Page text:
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  1. 1

    IDU. Injecting Drug User Intervention Impact Model. Version 2.0, May 2000. A tool to estimate the impact of HIV prevention activities focused on injecting drug users.

    Vickerman P; Watts C

    London, England, London School of Hygiene and Tropical Medicine, 2000 May. 53 p.

    IDU 2.0 is one of five simulation models within HIVTools. IDU 2.0 can be used, within a particular setting, to estimate the impact on HIV transmission of prevention activities focusing on the injecting drug users (IDU's). It can also be used to explore the likely impact of different policy options. The program simulates the transmission of HIV between injecting drug users, and the transmission of HIV and STDs between IDU's and their sexual partners, both in the presence and absence of an intervention. The extent to which an intervention may avert HIV infection is estimated using a range of context specific inputs. This includes epidemiological information describing the prevalence of HIV infection among the IDU's and their non-IDU sexual partners at the start of the intervention, and the probabilities of HIV and STD infection. Behavioural inputs are used to describe the patterns of needle sharing, sexual behaviour and condom use among the IDU's reached and not reached by the intervention. Demographic and intervention specific inputs are used to estimate the size of the total IDU population, the proportion of males and females in the IDU population, and the proportion of each reached by the intervention. These are then used to project the overall patterns of needle sharing, sexual behaviour and condom use among IDU's with and without the intervention. (excerpt)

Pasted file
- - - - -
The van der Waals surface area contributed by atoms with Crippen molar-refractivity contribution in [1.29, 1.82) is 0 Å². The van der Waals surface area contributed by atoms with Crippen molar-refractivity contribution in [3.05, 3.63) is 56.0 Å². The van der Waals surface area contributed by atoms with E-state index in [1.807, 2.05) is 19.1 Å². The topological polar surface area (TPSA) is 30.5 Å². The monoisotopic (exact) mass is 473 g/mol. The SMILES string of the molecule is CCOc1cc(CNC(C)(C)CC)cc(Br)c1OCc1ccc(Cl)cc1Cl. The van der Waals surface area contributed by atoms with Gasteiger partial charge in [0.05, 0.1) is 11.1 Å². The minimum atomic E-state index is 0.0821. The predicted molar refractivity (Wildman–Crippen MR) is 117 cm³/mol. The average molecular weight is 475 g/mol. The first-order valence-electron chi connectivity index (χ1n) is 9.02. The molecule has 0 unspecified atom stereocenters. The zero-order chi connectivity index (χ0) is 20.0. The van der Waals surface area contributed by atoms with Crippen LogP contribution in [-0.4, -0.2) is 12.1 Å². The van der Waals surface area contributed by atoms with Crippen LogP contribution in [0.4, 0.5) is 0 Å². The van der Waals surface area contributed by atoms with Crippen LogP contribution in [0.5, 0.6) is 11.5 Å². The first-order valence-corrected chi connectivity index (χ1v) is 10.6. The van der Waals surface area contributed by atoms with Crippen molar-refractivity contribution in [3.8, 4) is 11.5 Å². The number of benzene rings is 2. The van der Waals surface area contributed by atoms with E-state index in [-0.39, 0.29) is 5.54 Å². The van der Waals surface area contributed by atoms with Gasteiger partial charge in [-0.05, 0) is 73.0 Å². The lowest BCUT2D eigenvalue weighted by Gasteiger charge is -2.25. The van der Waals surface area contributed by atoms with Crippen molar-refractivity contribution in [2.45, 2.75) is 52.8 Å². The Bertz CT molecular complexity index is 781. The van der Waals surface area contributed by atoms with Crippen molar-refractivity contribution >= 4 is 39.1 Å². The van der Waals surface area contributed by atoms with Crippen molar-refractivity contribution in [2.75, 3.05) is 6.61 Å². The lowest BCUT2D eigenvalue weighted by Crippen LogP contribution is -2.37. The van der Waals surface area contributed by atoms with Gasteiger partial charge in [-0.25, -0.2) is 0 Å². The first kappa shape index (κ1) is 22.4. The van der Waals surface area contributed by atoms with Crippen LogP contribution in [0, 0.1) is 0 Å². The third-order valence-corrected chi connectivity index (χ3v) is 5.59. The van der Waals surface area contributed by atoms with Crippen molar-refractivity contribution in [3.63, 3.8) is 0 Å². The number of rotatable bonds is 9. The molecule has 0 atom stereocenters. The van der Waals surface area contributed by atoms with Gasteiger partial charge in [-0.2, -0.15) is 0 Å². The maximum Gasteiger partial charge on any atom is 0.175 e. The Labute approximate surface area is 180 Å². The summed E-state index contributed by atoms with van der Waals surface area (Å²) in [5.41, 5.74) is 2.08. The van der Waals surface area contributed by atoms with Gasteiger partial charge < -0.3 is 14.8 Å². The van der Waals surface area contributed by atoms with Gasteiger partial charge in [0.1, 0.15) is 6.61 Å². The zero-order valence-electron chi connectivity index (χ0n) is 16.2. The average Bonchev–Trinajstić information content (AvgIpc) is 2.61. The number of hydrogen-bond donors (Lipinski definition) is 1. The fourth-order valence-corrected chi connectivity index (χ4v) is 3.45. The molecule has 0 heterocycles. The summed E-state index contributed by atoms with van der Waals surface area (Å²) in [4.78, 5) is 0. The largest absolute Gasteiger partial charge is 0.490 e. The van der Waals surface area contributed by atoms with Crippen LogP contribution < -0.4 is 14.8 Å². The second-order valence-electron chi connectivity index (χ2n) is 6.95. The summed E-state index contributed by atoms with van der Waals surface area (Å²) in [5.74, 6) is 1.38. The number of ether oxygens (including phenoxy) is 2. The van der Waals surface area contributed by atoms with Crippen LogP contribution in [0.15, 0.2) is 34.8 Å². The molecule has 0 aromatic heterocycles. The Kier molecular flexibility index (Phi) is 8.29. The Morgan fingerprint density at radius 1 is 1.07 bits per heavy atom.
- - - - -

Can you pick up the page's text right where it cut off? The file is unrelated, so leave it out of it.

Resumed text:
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  2. 2

    School. School Intervention Impact Model. Version 2.0, December 1999. A tool to estimate the impact of HIV prevention activities focused on youth in school.

    Watts C; Vickerman P; Chibisa J; Mertens T

    London, England, London School of Hygiene and Tropical Medicine, 1999 Dec. 48 p.

    A collaborative research project between the UNAIDS and the Health Economics and Financing Programme at the London School of Hygiene and Tropical Medicine has been working since 1994 to develop methodologies to determine the costs and likely impact of five HIV prevention strategies - the strengthening of blood transfusion services, condom social marketing projects, school education, the strengthening of sexually transmitted infections (STI) treatment services, and interventions working with sex workers and their clients. 'HIV Tools: a cost-effectiveness toolkit for HIV prevention' is currently being developed. HIV tools consists of: 1) a set of five simulation models that estimate the impact on HIV and STD transmission of different HIV prevention activities; and 2) guidelines for costing different HIV prevention activities. HIV Tools aims to be a flexible and easy to use product, designed for policy makers, programme managers and AIDS Service Organisations working to address HIV and ST1 transmission. It can be used to estimate the impact, cost and cost-effectiveness of different HIV prevention strategies in different settings. (excerpt)
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  3. 3

    IAEN guest editorial: Is AIDS rewriting the rules?

    Levine R

    [Geneva, Switzerland], International AIDS Economics Network [IAEN], 2003 Apr 17. 4 p.